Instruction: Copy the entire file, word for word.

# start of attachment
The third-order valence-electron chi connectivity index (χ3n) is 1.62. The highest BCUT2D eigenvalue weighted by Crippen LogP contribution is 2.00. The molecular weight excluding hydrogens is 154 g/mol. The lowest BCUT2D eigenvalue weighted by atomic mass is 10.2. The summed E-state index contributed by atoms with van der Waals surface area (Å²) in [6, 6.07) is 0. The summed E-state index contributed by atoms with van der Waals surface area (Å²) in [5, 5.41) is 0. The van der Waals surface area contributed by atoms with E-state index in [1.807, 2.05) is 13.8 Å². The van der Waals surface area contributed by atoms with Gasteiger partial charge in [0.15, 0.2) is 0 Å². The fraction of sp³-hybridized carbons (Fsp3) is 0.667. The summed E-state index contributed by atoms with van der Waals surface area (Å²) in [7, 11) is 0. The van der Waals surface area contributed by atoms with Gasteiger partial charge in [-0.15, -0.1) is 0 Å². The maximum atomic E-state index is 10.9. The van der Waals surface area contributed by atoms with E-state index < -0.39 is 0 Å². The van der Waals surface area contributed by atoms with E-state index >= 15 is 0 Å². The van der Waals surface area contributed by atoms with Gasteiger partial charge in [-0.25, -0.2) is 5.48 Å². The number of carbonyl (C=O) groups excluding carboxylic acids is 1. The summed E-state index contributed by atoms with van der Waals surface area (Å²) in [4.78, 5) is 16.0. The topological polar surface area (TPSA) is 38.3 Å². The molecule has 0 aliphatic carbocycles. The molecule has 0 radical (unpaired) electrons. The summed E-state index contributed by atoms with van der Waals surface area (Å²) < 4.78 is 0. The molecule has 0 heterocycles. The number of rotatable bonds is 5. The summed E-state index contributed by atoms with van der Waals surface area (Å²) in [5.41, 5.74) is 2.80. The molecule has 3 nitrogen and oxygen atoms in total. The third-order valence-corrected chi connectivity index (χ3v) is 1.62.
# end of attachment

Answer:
The third-order valence-electron chi connectivity index (χ3n) is 1.62. The highest BCUT2D eigenvalue weighted by Crippen LogP contribution is 2.00. The molecular weight excluding hydrogens is 154 g/mol. The lowest BCUT2D eigenvalue weighted by atomic mass is 10.2. The summed E-state index contributed by atoms with van der Waals surface area (Å²) in [6, 6.07) is 0. The summed E-state index contributed by atoms with van der Waals surface area (Å²) in [5, 5.41) is 0. The van der Waals surface area contributed by atoms with E-state index in [1.807, 2.05) is 13.8 Å². The van der Waals surface area contributed by atoms with Gasteiger partial charge in [0.15, 0.2) is 0 Å². The fraction of sp³-hybridized carbons (Fsp3) is 0.667. The summed E-state index contributed by atoms with van der Waals surface area (Å²) in [7, 11) is 0. The van der Waals surface area contributed by atoms with Gasteiger partial charge in [-0.15, -0.1) is 0 Å². The maximum atomic E-state index is 10.9. The van der Waals surface area contributed by atoms with E-state index < -0.39 is 0 Å². The van der Waals surface area contributed by atoms with E-state index >= 15 is 0 Å². The van der Waals surface area contributed by atoms with Gasteiger partial charge in [-0.25, -0.2) is 5.48 Å². The number of carbonyl (C=O) groups excluding carboxylic acids is 1. The summed E-state index contributed by atoms with van der Waals surface area (Å²) in [4.78, 5) is 16.0. The topological polar surface area (TPSA) is 38.3 Å². The molecule has 0 aliphatic carbocycles. The molecule has 0 radical (unpaired) electrons. The summed E-state index contributed by atoms with van der Waals surface area (Å²) < 4.78 is 0. The molecule has 0 heterocycles. The number of rotatable bonds is 5. The summed E-state index contributed by atoms with van der Waals surface area (Å²) in [5.41, 5.74) is 2.80. The molecule has 3 nitrogen and oxygen atoms in total. The third-order valence-corrected chi connectivity index (χ3v) is 1.62.